Clinical practice guidelines (CPGs) have been developed for many years with the aim of improving the quality of care. A review of the use of CPGs and assessments of CPG compliance among practitioners so far would aid the understanding of factors influencing CPG compliance. This study seeks to provide this.
A general review and discussion of CPGs in areas of their attributes, benefits and pitfalls were carried out. Articles concerning the assessment of CPG compliance were also reviewed to understand the kind of data collected for such assessments (qualitative vs quantitative), the methods used to collect data (objective versus subjective), and the assessment measures employed (process versus outcome).
A total of 57 CPG compliance assessment studies were reviewed. Almost two‐thirds employed objective methods. Of the subjective assessments, 47 per cent analysed solely quantitative data, 32 per cent analysed solely qualitative information and 21 per cent analysed both. More than four‐fifths of all studies used process measures to determine CPG compliance and only 5 per cent used solely outcome measures.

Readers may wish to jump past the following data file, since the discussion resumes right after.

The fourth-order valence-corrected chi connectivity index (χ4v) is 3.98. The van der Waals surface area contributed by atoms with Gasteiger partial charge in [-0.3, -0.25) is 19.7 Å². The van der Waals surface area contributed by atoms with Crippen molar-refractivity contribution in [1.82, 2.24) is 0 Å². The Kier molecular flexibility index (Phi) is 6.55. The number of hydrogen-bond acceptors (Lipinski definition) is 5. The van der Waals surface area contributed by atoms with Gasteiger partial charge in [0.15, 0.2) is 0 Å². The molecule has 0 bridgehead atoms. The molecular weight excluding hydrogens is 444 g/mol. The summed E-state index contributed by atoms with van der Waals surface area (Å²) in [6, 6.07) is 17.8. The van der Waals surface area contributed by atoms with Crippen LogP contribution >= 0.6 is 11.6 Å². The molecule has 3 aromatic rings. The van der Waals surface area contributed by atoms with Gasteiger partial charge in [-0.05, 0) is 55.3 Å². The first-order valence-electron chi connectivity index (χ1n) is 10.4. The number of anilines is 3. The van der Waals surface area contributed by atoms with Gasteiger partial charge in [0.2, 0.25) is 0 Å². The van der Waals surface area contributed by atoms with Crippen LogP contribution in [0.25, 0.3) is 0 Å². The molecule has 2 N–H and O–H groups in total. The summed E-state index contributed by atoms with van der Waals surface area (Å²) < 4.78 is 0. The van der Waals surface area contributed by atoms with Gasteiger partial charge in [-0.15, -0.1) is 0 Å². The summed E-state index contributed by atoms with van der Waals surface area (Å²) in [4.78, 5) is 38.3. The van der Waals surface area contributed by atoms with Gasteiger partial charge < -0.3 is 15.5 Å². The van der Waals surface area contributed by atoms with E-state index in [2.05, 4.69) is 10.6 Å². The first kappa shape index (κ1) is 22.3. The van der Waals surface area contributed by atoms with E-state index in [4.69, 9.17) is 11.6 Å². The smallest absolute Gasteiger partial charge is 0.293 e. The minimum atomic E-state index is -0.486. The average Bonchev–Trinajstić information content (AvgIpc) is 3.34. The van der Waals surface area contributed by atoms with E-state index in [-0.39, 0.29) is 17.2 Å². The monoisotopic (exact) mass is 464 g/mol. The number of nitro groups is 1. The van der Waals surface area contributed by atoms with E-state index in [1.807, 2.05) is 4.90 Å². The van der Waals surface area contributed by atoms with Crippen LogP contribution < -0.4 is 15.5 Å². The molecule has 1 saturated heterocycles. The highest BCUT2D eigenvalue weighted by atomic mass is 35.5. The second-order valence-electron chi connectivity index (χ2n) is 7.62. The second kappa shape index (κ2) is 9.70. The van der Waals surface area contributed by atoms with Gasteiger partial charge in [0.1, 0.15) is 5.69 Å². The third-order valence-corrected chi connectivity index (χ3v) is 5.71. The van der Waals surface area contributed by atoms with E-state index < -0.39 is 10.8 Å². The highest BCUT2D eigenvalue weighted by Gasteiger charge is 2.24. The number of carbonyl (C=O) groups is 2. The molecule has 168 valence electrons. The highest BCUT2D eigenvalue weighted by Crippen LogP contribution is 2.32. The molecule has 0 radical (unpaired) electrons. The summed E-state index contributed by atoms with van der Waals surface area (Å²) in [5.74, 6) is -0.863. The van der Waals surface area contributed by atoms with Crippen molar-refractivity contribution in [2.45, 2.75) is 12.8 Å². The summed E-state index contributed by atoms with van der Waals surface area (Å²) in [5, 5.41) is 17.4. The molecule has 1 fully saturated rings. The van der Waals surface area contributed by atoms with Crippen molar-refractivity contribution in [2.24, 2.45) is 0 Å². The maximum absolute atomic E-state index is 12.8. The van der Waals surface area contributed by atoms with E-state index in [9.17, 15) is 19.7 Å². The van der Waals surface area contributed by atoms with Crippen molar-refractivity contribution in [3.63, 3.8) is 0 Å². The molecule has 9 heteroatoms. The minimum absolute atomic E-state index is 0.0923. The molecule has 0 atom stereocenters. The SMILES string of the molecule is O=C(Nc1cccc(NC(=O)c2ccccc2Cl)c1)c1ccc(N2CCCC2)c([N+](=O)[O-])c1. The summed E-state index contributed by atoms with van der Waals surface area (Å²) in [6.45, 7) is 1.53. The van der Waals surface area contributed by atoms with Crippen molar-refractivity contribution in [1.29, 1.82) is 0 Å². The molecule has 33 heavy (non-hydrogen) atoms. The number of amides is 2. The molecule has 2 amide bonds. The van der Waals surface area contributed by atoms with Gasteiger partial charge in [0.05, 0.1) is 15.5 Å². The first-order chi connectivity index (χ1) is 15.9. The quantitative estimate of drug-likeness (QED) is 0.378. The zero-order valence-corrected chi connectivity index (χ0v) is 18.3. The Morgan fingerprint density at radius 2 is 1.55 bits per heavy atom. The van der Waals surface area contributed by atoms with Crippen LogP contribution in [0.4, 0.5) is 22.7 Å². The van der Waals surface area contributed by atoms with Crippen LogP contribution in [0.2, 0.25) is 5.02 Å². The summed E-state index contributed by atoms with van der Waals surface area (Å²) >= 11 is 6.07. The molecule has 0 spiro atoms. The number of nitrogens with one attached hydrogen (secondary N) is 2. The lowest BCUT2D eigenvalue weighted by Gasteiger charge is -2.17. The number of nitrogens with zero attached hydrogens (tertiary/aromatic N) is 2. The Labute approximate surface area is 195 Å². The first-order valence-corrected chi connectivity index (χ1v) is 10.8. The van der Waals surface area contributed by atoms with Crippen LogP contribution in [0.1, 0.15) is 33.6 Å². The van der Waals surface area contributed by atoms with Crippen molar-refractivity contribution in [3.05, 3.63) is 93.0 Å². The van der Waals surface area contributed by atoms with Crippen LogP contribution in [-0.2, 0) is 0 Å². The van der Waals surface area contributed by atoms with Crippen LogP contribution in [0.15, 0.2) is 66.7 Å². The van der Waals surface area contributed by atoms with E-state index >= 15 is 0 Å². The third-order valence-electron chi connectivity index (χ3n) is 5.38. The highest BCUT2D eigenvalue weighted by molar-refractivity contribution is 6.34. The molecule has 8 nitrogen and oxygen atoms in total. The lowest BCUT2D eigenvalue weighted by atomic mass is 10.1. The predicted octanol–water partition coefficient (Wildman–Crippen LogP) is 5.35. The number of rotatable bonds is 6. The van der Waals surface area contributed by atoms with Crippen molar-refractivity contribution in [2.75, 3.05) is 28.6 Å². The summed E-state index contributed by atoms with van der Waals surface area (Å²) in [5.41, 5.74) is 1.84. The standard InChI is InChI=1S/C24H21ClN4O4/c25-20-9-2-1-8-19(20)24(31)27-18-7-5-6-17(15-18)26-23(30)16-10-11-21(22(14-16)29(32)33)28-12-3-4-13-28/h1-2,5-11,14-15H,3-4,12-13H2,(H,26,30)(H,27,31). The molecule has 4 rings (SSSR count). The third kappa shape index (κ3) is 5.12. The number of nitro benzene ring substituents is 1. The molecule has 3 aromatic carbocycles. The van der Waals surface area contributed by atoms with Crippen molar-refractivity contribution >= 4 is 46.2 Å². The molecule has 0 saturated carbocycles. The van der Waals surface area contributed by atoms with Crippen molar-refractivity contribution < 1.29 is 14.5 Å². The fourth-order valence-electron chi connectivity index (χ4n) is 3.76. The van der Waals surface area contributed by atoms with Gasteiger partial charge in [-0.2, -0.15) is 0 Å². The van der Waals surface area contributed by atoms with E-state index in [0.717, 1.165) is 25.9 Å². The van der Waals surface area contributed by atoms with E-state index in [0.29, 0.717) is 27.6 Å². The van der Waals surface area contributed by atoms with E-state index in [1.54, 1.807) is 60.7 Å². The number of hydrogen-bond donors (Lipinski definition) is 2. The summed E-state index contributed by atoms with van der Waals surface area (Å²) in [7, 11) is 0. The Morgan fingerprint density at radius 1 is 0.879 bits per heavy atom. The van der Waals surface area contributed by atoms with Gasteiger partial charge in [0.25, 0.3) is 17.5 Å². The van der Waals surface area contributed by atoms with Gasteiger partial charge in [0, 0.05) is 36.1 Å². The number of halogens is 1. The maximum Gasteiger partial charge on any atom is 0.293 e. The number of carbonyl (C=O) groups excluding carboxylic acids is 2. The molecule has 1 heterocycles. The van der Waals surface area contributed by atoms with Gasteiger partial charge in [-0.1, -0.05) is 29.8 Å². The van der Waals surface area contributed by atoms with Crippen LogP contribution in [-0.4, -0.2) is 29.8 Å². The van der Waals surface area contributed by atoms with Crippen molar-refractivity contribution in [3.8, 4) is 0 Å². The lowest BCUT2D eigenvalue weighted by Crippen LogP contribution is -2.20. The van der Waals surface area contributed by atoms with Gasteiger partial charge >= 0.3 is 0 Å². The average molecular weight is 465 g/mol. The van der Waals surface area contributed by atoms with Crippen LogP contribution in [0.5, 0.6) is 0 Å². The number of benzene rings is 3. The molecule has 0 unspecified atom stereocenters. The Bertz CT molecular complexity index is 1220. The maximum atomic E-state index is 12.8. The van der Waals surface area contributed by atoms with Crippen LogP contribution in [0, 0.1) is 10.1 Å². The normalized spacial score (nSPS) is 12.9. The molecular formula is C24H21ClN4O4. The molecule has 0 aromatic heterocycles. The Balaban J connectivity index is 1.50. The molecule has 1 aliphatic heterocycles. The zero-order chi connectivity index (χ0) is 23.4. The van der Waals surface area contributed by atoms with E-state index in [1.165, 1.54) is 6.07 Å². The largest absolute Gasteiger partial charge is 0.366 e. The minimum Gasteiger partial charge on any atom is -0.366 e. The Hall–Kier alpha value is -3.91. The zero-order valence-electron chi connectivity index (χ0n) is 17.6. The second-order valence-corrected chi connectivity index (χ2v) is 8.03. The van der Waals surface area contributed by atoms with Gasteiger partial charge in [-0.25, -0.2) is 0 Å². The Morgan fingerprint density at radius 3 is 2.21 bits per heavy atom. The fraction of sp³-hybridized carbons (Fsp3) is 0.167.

Depending on the methods used, assessments can help identify various factors influencing CPG compliance. Such factors may be related to the physician, guidelines, health system or patient. A good understanding of these factors and their role in influencing compliance behaviour will help health regulators and administrators plan better and more effective strategies to improve doctors' CPG compliance.
This review looks at the various aspects of CPGs to understand how these influence practitioners' compliance.
Boon Harold Tan, K. (2006), "Clinical practice guidelines: a critical review", International Journal of Health Care Quality Assurance, Vol. 19 No. 2, pp. 195-220. https://doi.org/10.1108/09526860610651717Download as .RIS
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